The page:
We love our international comparison lists here at DutchReview. And not only when things are going great for the Dutch, also when we’re down on our luck like in 2013. But the fact now is, things are going pretty well for us Dutchies – and there’s almost no country doing it better than us: we’re coming for you Switzerland!
Rankings: The Netherlands is on the heels of Switzerland in the battle for the title of ‘best country in the world’
Here’s a list from the Financial Times, hardly the fake-news-outlet:
— Wouter van Noort (@WvNoort) 15 juli 2018
It’s a ranking of ranking lists so to say, a meta-list. With the Netherlands again at number two, behind Switzerland, and we have moved up closer to that top spot once again. The latter is due to the fact that the Netherlands has risen a place in the ranking for most competing countries this year, while Switzerland has just dropped on that list. The Dutch also moved up a spot in the ranking for most innovative economies. As a result, the backlog of Switzerland has shrunk – just like last year. If this continues, the Netherlands will be able to seriously threaten the Swiss in the coming years and possibly take over the top position.
What are all these rankings about?
It is the third time that the Dutch FT presents this ranking, spearheading the effort is economic journalist Matthijs Bouman. In 2016, they counted five major global rankings for the first time. Two of them measure competitiveness. The World Competiveness Scoreboard of the Swiss research agency IMD does this on the basis of hundreds of variables that say something about training, patents, IT expenses, research and development, the use of big data and knowledge transfer. Together, these indicators provide a picture of competitiveness, according to IMD. In 2016, the Netherlands was in eighth place in this ranking. In 2018 we are at number four. We have already overtaken the former number one Switzerland (now out of five), according to IMD.
The researchers of the World Economic Forum (WEF) also calculate each year an indicator of the competitiveness of countries, but use different data and a different method. The Netherlands was in fifth place in 2016, and has now risen to fourth place, still behind list leader Switzerland.
The third ranking list looks at the innovative strength of countries. The Global Innovation Index (GII) of French Insead sweeps a large amount of innovation-related data into a single figure. In 2016, the Netherlands was eighth in this ranking and rose to third place in 2017. This week the GII was published for 2018, and the Netherlands appeared to have risen again. We are now the most innovative economy in the world after Switzerland. Especially when it comes to the efficient way in which we use knowledge, our progressive companies and our creativity, the Netherlands scores excellent.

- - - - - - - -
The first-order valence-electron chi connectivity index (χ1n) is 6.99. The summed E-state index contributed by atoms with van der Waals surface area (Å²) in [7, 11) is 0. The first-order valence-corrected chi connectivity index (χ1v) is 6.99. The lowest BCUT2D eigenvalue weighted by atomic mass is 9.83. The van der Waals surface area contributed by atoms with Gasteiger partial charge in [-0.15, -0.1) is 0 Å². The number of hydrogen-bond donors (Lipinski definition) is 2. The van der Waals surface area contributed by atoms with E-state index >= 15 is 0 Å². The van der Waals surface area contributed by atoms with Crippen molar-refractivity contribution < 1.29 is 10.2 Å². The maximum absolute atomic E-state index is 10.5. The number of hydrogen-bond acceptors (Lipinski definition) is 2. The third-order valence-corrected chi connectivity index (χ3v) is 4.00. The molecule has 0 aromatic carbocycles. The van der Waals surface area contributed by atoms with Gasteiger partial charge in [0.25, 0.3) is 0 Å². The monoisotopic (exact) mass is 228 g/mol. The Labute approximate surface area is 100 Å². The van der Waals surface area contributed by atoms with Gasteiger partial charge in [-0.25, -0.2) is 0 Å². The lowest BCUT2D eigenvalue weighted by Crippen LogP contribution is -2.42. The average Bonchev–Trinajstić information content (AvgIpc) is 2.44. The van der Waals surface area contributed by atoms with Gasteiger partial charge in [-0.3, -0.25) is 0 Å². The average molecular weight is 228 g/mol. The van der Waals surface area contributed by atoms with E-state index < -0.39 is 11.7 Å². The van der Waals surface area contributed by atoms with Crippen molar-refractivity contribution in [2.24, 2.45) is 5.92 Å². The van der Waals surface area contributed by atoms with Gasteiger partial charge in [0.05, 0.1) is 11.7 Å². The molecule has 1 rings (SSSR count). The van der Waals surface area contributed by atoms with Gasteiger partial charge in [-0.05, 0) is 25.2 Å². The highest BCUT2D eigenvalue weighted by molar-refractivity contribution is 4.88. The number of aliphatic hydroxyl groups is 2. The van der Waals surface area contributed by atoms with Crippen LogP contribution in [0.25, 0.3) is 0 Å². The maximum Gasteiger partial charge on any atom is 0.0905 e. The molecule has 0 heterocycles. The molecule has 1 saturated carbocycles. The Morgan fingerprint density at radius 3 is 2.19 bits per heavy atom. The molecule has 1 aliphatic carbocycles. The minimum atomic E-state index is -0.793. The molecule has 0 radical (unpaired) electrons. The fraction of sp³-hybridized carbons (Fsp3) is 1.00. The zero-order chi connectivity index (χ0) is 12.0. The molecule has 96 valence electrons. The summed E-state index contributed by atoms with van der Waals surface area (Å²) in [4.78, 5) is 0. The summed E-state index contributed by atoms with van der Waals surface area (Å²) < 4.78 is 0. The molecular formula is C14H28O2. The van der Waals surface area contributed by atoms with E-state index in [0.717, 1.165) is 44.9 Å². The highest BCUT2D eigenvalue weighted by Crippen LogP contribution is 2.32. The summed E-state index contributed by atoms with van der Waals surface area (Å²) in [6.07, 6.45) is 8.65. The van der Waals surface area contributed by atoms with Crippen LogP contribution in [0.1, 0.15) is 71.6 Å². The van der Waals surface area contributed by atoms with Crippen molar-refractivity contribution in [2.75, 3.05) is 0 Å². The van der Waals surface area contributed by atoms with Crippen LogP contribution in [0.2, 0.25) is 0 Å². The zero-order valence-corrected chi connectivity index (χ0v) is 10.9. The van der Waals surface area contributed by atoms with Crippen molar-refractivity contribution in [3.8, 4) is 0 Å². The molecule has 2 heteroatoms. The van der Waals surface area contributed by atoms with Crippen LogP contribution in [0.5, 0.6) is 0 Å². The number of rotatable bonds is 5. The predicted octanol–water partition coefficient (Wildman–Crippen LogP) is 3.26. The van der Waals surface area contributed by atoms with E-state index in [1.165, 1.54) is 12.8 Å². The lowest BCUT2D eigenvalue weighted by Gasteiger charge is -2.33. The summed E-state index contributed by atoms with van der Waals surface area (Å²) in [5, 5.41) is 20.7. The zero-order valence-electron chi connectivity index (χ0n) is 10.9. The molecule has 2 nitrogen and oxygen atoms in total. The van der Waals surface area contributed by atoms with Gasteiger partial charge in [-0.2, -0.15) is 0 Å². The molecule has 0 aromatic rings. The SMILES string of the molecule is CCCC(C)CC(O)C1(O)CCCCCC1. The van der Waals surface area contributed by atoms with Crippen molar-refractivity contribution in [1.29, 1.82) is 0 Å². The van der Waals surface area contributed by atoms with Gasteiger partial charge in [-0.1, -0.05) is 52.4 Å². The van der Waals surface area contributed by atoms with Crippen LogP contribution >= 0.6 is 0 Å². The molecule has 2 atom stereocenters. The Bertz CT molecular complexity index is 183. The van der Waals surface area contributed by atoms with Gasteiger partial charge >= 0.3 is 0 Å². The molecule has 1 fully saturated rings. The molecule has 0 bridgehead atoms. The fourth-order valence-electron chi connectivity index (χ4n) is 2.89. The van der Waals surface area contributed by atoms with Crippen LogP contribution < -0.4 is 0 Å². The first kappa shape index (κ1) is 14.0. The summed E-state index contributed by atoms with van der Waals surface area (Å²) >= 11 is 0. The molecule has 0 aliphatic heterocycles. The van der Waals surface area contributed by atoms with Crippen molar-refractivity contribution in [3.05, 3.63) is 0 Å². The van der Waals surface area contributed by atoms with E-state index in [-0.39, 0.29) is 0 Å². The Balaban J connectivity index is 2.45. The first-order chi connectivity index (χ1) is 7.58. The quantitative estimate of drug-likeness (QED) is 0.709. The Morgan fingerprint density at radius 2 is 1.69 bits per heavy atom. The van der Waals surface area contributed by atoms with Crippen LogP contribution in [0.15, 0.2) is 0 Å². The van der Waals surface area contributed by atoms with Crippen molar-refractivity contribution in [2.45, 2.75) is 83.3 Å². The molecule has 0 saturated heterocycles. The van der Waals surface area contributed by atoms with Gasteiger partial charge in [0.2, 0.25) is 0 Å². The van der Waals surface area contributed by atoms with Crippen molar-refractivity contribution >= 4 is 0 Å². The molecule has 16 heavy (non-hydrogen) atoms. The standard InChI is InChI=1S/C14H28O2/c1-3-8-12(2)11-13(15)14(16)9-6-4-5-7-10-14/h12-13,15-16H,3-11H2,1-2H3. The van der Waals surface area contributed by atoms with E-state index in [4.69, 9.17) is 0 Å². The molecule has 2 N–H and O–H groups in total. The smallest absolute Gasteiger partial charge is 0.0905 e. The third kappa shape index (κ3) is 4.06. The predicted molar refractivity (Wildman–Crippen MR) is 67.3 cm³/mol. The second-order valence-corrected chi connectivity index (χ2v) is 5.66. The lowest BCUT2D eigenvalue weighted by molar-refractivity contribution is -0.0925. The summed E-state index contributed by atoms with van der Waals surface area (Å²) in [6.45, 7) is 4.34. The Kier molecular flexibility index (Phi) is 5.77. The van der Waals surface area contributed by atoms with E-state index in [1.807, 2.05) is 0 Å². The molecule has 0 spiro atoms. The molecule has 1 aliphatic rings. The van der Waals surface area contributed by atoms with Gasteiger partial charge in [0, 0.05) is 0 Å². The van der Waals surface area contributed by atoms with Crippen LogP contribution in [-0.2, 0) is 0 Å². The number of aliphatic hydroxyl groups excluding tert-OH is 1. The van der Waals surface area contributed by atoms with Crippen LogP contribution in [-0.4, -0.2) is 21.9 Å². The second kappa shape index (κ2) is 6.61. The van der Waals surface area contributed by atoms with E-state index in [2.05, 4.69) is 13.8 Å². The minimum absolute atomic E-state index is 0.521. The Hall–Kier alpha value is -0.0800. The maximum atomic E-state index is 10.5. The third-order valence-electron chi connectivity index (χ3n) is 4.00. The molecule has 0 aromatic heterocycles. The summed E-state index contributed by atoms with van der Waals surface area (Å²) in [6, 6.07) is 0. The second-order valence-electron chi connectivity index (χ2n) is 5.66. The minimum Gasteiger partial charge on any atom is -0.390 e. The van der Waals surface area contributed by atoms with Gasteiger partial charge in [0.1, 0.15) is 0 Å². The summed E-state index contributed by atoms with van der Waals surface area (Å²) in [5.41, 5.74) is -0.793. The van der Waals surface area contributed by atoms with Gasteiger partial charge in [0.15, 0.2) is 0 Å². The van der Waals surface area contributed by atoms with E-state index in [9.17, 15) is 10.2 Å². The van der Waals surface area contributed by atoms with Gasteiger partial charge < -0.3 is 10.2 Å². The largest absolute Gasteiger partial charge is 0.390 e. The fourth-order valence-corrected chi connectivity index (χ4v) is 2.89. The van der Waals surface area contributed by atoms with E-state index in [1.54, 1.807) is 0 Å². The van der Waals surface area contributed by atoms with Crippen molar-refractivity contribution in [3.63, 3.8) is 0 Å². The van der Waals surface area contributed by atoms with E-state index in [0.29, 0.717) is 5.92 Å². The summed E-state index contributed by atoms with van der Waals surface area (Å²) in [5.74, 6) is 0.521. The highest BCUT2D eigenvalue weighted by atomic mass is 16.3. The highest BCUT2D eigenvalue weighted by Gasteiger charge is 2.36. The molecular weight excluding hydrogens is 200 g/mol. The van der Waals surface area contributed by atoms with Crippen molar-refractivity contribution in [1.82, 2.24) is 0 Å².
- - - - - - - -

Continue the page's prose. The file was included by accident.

Ranking countries on well-being and happiness
Because in life there is more than competing and innovating, they also added the Human Development Index of the World Bank. That is a broad indicator of well-being in a country. The last report dates from 2016, and the Netherlands is in seventh place.
Because we all end up doing it for a happy population, there is the fifth ranking, the Happiness Index of the economists Richard Layard and Jeffrey Sachs. The 2018 edition puts the Netherlands in the sixth place of happiest countries (a place higher than in 2016), just behind Switzerland and well behind the Scandinavian countries.
These five rankings added together yield the Ranking of the Rankings. The Netherlands comes with a fourth, fourth, second, seventh and sixth place out of a total of 23. That is less than the fifteen of Switzerland. But the difference with the Swiss has been back for two years in a row. With this pace we’ll pass them within a few years.
America number one?
Our pursuers, Denmark and the United States, just drop a hole. Their total score went up this year. In the top four, the Netherlands is the only country that has improved since 2016. The Netherlands is the second best country in the world, and well on its way to be the number one on the throne according to the FT.
So there you have it, the list might be created by a Dutchman and there’s always debate about the ranking factors – things aren’t going to shabby here.